London: World No. 1 Andre Agassi overcame a tenacious Lars Burgsmueller 6-3, 7-6, 6-3 on Thursday to set up an intriguing third-round Wimbledon showdown with Morocco’s Younes El Aynaoui.
Firmly burying the memories of his shock three-set defeat by Paradorn Srichaphan at the same stage exactly a year ago, Agassi overcame a hiccup in the second set to tame his 88th-ranked opponent.
“I’m doing what I need to do,” the second seed said. “As the tournament goes on everybody needs to pick it up. You’ve gotta make sure you have your best game when you need it most and you never know when that will be.”
Tim Henman carried British hopes into Round III, beating French qualifier Michael Llodra 6-4, 6-4, 6-3.
After British No. 2 Greg Rusedski went out under a cloud on Centre Court on Wednesday, an excited crowd breathed a collective sigh of relief then cheered wildly when Henman, 28, wrapped up the match with a smash after one hour 54 minutes.
The 10th seed and the last home player left in the draw, looked edgy on his serve during the first two sets but played the big points well, unlike Llodra who capitulated twice while serving to stay in the set.
Henman, dubbed the nearly-man after reaching the Wimbledon semi-finals four times in the last five years, grew in confidence as the match progressed.
His injured shoulder which needed surgery last November appeared to be holding out well, though his serve lacked the power of previous years.
James Blake of the US failed to make a lasting impression going down 2-6, 6-7, 2-6 to Sargis Sargsian of Armenia.
Blake was let down by his serve from the start, hitting four double faults in his first two service games to fall 0-4 down.
Sargsian’s accuracy from the baseline kept the pressure on Blake in the second set and the 23-year-old American quickly went 1-5 behind.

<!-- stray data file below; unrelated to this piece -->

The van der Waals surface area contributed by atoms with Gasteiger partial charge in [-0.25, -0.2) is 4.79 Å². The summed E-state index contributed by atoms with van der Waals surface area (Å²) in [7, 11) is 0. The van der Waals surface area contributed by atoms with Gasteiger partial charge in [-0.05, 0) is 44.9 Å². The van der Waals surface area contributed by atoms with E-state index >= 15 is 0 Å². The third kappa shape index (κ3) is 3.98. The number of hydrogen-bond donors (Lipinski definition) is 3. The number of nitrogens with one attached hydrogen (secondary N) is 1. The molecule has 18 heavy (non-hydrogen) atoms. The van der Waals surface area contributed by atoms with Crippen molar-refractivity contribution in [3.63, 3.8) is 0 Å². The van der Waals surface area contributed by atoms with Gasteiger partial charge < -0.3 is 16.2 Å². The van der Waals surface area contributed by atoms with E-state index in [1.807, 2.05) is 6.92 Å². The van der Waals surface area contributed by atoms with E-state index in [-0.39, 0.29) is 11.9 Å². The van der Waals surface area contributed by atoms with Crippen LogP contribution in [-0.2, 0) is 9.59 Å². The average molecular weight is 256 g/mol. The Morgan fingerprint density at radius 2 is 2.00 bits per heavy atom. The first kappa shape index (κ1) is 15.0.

He fought back to 5-5 but then wasted all his good work by throwing away a string of points in the tiebreak to lose it 7-3.
Meanwhile, last year’s surprise finalist David Nalbandian also moved ahead with an erratic 6-2, 7-5, 6-2 victory over fellow South American Andre Sa.
Unseeded Frenchwoman Mary Pierce upset Greek 14th seed Eleni Daniilidou 6-4, 6-1 to march into the next round.
The former Australian and French Open champion brushed aside her opponent to set up a showdown with American Lisa Raymond.
She is on course for fourth round meeting with reigning French Open champion Justine Henin-Hardenne.
Pierce was followed on court by women’s eighth seed Jennifer Capriati and the American made even lighter work of her opponent, Marie-Gaianeh Mikaelian of Switzerland, winning 6-2, 6-1.
French Open champion Justine Henin-Hardenne breezed through with a 7-6, 6-1 victory over Italy’s Flavia Pennetta on Centre Court.
The Belgian, seeded three, was given a stiff test in the opening set by the hard-hitting 21-year-old Italian, who is ranked 55 and was playing at Wimbledon for the first time.
Henin saved a set point at 5-6 before taking the tiebreak 7-2 as Pennetta consistently found the lines with her ferocious forehand.
India’s Leander Paes and partner David Rikl of the Czech Republic moved into Round II of the men’s doubles Wednesday beating Spaniards Juan Ignacio Carrasco and Juan Carlos Ferrero 6-3, 6-3, 6-4 (as reported in Thursday’s Late City edition).
Paes and Rikl will next take on Germany’s Nicolas Kiefer and David Prinosil.
Rusedski escaped with a $ 2,500 fine following his foul-mouthed tirade at an umpire during his Round II defeat by Andy Roddick.
Rusedski could have been fined a maximum $ 10,000 for his outburst. But tournament referee Alan Mills announced the lenient punishment after a meeting with Rusedski Thursday.